Beetroot – Hard to “beet” this amazing root!

Beetroot – Hard to “beet” this amazing root!

The beetroot or beet is the taproot portion of the beet plant and is also known as table beet, red beet, golden beet or garden beet.  All of these names are several cultivated varieties of Beta vulgaris which are grown for their edible taproots and leaves known as beet greens. Beetroot is classed as one of the most environmentally friendly crops as it rarely needs treatment with pesticides. Beets evolved from the wild seabeet which is possibly the reason why it was originally prized for its leaves and not for the roots. The beet leaves were used primarily for medicinal properties to cure problems such as a fever or constipation

Beetroot Discovery.

The word “beet” is believed to of first been mentioned in an Assyrian text around 800BC. It was described as growing in the Hanging Gardens of Babylon and being offered to Apollo, the sun god in the temple of Delphi by the Greeks. By the turn of the nineteenth century, beetroot was widely consumed across with English recipes suggesting pickling beetroot and Southern European and Mediterranean recipes using both the root and the greens.

Cornish baby beetroot

Cornish grown baby beetroot from Canara Farm

Beetroot was used as a treatment for a variety of conditions in the Middle Ages in particular illnesses relating to blood and digestion. The Italian Renaissance humanist writer and gastronomist Bartolomeo Platina recommended eating beetroot with garlic to nullify “garlic-breath”.  Other uses apart from medicinal purposes include using the root of a beet as a food colouring to improve the colour and flavour of sauces, desserts, jams, jellies, tomato paste, ice cream, sweets and breakfast cereals amongst others and of course as a source of food.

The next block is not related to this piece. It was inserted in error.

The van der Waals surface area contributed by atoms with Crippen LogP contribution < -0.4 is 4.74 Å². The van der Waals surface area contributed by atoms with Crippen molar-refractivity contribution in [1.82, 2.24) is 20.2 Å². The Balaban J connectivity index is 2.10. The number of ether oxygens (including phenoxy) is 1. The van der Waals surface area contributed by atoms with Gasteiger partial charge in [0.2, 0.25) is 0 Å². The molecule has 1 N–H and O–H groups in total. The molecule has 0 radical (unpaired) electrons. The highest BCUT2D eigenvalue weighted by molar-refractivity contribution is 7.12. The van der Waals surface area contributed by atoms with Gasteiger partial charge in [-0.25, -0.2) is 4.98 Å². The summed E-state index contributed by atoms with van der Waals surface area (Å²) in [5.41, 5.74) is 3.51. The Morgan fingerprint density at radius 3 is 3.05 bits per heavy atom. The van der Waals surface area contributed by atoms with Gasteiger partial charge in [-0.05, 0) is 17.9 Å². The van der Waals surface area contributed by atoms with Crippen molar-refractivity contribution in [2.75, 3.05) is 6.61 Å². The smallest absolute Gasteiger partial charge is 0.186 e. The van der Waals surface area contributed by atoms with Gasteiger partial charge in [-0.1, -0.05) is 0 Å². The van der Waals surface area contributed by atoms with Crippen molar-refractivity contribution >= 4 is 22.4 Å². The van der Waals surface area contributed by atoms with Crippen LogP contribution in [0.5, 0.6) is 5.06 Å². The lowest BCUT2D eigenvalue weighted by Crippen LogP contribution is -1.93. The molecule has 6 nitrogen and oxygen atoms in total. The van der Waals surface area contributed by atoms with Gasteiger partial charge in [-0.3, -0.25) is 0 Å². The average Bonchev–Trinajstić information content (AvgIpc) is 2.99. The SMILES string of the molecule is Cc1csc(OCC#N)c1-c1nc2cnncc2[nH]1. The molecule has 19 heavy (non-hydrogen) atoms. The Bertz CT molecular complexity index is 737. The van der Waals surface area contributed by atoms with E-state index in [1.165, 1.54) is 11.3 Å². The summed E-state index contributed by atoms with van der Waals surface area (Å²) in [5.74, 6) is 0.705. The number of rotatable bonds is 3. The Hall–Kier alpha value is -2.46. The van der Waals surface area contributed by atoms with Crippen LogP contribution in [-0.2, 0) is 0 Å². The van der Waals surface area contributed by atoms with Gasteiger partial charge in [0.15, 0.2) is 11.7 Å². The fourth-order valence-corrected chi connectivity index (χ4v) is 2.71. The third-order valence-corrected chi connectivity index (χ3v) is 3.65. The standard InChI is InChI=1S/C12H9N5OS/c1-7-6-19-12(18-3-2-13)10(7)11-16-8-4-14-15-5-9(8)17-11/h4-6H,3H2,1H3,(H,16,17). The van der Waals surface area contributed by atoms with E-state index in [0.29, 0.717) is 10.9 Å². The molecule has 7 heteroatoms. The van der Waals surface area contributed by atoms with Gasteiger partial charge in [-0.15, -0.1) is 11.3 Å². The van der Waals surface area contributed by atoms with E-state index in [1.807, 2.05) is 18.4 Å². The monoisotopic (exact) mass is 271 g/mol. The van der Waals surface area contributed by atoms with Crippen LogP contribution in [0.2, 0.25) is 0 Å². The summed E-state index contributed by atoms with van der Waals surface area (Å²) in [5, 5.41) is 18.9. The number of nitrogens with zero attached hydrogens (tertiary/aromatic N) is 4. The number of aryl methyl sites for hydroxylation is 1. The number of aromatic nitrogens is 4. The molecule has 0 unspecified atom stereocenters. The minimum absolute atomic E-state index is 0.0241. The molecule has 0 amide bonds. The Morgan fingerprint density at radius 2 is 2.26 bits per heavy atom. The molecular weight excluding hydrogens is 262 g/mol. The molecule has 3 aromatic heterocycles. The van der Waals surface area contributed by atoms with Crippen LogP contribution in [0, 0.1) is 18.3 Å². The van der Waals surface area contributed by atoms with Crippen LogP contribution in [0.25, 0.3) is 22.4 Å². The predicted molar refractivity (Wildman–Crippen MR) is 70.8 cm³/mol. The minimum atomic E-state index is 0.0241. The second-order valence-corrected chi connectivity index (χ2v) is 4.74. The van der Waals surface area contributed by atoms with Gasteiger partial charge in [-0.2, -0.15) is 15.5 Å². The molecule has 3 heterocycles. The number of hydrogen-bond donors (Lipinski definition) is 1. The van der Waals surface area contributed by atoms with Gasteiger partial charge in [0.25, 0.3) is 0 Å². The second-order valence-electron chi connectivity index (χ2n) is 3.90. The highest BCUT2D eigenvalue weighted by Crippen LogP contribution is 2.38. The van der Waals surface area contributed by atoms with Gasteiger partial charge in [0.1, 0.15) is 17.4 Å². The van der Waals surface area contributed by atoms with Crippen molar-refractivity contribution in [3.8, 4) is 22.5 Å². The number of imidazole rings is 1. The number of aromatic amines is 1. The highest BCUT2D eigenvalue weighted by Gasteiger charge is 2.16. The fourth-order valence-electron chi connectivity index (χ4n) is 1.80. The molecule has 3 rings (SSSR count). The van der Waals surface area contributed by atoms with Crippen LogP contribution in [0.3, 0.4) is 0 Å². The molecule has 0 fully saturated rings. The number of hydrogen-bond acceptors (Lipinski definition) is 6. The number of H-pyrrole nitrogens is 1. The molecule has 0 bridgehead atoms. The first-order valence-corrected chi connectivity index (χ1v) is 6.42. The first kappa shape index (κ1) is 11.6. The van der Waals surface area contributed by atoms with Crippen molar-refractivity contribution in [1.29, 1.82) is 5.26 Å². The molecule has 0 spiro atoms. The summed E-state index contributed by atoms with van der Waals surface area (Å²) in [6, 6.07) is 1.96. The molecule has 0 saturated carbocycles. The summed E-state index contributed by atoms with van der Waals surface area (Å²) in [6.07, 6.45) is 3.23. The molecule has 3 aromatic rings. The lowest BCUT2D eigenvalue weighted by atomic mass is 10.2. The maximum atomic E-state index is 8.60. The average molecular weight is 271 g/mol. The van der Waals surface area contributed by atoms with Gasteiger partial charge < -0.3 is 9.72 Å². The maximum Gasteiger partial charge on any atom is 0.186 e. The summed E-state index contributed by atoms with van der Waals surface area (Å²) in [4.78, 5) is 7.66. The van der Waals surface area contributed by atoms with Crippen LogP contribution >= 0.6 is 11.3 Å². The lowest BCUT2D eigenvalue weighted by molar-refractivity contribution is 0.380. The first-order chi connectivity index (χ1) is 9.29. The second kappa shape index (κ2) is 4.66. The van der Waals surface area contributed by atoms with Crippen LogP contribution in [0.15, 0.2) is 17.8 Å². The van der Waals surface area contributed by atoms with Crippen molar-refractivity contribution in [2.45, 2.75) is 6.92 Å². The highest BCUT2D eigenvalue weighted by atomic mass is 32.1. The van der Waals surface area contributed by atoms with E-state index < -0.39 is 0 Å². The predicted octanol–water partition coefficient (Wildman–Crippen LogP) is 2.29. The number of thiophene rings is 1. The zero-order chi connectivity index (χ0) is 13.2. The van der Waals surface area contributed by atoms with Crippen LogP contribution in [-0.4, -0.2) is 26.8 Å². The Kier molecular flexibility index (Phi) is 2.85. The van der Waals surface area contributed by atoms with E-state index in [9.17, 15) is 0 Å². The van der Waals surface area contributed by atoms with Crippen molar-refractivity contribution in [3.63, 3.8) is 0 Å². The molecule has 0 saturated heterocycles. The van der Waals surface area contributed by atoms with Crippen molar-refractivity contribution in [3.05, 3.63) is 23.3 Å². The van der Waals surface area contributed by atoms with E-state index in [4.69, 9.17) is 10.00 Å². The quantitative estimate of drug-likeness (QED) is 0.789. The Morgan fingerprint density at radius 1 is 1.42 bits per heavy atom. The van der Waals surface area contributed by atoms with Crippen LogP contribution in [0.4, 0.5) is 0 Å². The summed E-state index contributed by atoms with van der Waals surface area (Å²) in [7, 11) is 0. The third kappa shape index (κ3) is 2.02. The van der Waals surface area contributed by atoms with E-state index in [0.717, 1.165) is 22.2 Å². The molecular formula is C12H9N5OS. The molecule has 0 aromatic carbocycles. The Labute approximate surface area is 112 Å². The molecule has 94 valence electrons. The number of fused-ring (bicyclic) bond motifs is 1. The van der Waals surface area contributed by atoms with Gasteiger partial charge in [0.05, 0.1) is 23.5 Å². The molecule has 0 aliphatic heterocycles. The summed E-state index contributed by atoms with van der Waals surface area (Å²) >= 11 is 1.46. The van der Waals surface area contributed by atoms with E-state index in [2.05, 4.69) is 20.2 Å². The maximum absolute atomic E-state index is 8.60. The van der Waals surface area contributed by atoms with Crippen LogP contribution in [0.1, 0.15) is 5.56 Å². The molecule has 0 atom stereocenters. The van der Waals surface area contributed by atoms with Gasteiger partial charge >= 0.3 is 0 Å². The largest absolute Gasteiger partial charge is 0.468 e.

Eat the Beet.

Eaten boiled, raw or roasted beets can be eaten either alone or combined with any salad vegetable. Out of the wide colour varieties of beets, the deep purple or red beetroot is most commonly used for large scale commercial production and is processed into either; boiled and sterilised beets or into pickles. More adventurous cuisines include chopped, cooked and spiced beet which is a common side dish in India or a beet soup such as borscht popular in Eastern Europe. A Pennsylvanian Dutch dish is pickled beet egg- hard boiled eggs which have been refrigerated in liquid left over from boiling pickling beets which are marinated until the eggs turn deep pink-red in colour. An Aussie burger is beetroot combined with fried egg in addition to the usual beef patty and salad.

The leafy greens of the beet plant can also be consumed. Most commonly served steamed or boiled, the leaves have a texture and taste similar to spinach. Greens should be selected from bulbs which are unmarked and not with wrinkled skins or limp leaves which are signs the beet is dehydrated and will not have the full desired flavour.

Beetroot In Stock Now.

In our fridges at the moment we have some large raw red beets as well as the bright golden beet. Sliced thinly, the vibrant golden colour or deep purple/red colour livens up any summer day salad. Alternatively, the bunched beets available in red can be utilised for both the root and the leaves.

Heritage beetroot selection from Rungis

Box of heritage beetroot. The long pointy ones are crapaudine.

Other varieties of beetroot.

While most people are familiar with the traditional red, candy stripped (Chioggia) and golden beetroot varieties few will have seen some of the heritage varieties that we get from the Rungis Market. The Crapaudine Beetroot (roughly translated from French as Lady Toad), is a heritage variety with a deep purple flesh that is much sweeter than the traditional beet. In terms of appearance the Crapaudine’s shape can resemble that of a long carrot or a twisted lump.

The White Beetroot lacks the betalain pigments that give the traditional beet colour. They too have a sweeter less earthy flavour and a softer more tender texture. When these heritage varieties are in season alongside them we often see baby varieties. If you are tempted to add these beetroot to your menu please sign up to our Rungis mailing list to receive twice weekly updates.

baby beetroot bunches

Bunches of mixed colour baby beetroot



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